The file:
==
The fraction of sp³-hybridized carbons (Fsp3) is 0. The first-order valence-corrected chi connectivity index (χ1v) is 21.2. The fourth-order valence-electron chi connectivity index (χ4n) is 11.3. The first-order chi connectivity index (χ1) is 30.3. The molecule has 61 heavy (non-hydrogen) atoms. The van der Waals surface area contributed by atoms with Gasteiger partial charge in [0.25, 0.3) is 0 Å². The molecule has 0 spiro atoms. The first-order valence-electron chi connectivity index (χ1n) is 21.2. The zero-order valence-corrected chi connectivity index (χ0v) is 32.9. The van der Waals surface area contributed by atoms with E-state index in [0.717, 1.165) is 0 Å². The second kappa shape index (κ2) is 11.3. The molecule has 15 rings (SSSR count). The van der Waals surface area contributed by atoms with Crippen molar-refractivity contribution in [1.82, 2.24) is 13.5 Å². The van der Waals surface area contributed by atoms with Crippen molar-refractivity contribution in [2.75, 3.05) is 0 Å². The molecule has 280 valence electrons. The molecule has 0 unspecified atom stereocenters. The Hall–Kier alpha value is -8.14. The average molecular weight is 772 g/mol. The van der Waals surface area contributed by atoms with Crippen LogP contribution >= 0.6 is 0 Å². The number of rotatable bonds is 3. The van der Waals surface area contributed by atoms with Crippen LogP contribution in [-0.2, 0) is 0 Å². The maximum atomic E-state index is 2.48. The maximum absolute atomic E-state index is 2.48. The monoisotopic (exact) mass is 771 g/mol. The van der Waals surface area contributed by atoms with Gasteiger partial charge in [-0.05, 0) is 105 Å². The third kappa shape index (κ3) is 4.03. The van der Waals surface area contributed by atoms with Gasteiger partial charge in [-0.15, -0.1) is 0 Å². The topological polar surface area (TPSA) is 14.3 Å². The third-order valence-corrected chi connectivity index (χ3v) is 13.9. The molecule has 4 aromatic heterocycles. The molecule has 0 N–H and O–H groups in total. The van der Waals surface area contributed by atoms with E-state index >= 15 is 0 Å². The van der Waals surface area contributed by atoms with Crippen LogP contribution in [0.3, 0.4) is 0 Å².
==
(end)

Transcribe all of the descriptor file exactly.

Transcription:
The fraction of sp³-hybridized carbons (Fsp3) is 0. The first-order valence-corrected chi connectivity index (χ1v) is 21.2. The fourth-order valence-electron chi connectivity index (χ4n) is 11.3. The first-order chi connectivity index (χ1) is 30.3. The molecule has 61 heavy (non-hydrogen) atoms. The van der Waals surface area contributed by atoms with Gasteiger partial charge in [0.25, 0.3) is 0 Å². The molecule has 0 spiro atoms. The first-order valence-electron chi connectivity index (χ1n) is 21.2. The zero-order valence-corrected chi connectivity index (χ0v) is 32.9. The van der Waals surface area contributed by atoms with E-state index in [0.717, 1.165) is 0 Å². The second kappa shape index (κ2) is 11.3. The molecule has 15 rings (SSSR count). The van der Waals surface area contributed by atoms with Crippen molar-refractivity contribution in [1.82, 2.24) is 13.5 Å². The van der Waals surface area contributed by atoms with Crippen molar-refractivity contribution in [2.75, 3.05) is 0 Å². The molecule has 280 valence electrons. The molecule has 0 unspecified atom stereocenters. The Hall–Kier alpha value is -8.14. The average molecular weight is 772 g/mol. The van der Waals surface area contributed by atoms with Crippen LogP contribution >= 0.6 is 0 Å². The number of rotatable bonds is 3. The van der Waals surface area contributed by atoms with Crippen LogP contribution in [-0.2, 0) is 0 Å². The maximum atomic E-state index is 2.48. The maximum absolute atomic E-state index is 2.48. The monoisotopic (exact) mass is 771 g/mol. The van der Waals surface area contributed by atoms with Gasteiger partial charge in [-0.05, 0) is 105 Å². The third kappa shape index (κ3) is 4.03. The van der Waals surface area contributed by atoms with Gasteiger partial charge in [-0.15, -0.1) is 0 Å². The topological polar surface area (TPSA) is 14.3 Å². The third-order valence-corrected chi connectivity index (χ3v) is 13.9. The molecule has 4 aromatic heterocycles. The molecule has 0 N–H and O–H groups in total. The van der Waals surface area contributed by atoms with E-state index >= 15 is 0 Å². The van der Waals surface area contributed by atoms with Crippen LogP contribution in [0.3, 0.4) is 0 Å².